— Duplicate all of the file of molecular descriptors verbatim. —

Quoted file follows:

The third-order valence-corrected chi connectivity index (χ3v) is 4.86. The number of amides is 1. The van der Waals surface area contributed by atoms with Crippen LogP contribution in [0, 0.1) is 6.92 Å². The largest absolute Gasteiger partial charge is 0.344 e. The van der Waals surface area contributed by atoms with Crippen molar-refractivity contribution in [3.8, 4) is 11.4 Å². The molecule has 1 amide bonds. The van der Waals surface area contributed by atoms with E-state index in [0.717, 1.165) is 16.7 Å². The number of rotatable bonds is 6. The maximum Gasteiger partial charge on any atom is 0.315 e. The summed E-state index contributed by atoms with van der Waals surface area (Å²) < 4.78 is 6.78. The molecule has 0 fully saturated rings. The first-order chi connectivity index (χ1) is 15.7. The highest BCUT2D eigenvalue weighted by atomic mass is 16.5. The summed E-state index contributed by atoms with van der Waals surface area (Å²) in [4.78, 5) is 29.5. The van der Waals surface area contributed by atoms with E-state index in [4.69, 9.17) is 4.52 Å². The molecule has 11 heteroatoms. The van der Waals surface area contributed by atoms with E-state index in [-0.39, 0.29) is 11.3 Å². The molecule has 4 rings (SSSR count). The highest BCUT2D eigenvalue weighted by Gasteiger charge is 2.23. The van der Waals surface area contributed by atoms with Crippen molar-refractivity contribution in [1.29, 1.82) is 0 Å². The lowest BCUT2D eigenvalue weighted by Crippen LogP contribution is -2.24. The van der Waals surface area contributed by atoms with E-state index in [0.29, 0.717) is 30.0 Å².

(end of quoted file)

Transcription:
The third-order valence-corrected chi connectivity index (χ3v) is 4.86. The number of amides is 1. The van der Waals surface area contributed by atoms with Crippen LogP contribution in [0, 0.1) is 6.92 Å². The largest absolute Gasteiger partial charge is 0.344 e. The van der Waals surface area contributed by atoms with Crippen molar-refractivity contribution in [3.8, 4) is 11.4 Å². The molecule has 1 amide bonds. The van der Waals surface area contributed by atoms with E-state index in [0.717, 1.165) is 16.7 Å². The number of rotatable bonds is 6. The maximum Gasteiger partial charge on any atom is 0.315 e. The summed E-state index contributed by atoms with van der Waals surface area (Å²) < 4.78 is 6.78. The molecule has 0 fully saturated rings. The first-order chi connectivity index (χ1) is 15.7. The highest BCUT2D eigenvalue weighted by atomic mass is 16.5. The summed E-state index contributed by atoms with van der Waals surface area (Å²) in [4.78, 5) is 29.5. The van der Waals surface area contributed by atoms with E-state index in [4.69, 9.17) is 4.52 Å². The molecule has 11 heteroatoms. The van der Waals surface area contributed by atoms with E-state index in [-0.39, 0.29) is 11.3 Å². The molecule has 4 rings (SSSR count). The highest BCUT2D eigenvalue weighted by Gasteiger charge is 2.23. The van der Waals surface area contributed by atoms with Crippen molar-refractivity contribution in [1.29, 1.82) is 0 Å². The lowest BCUT2D eigenvalue weighted by Crippen LogP contribution is -2.24. The van der Waals surface area contributed by atoms with E-state index in [0.29, 0.717) is 30.0 Å².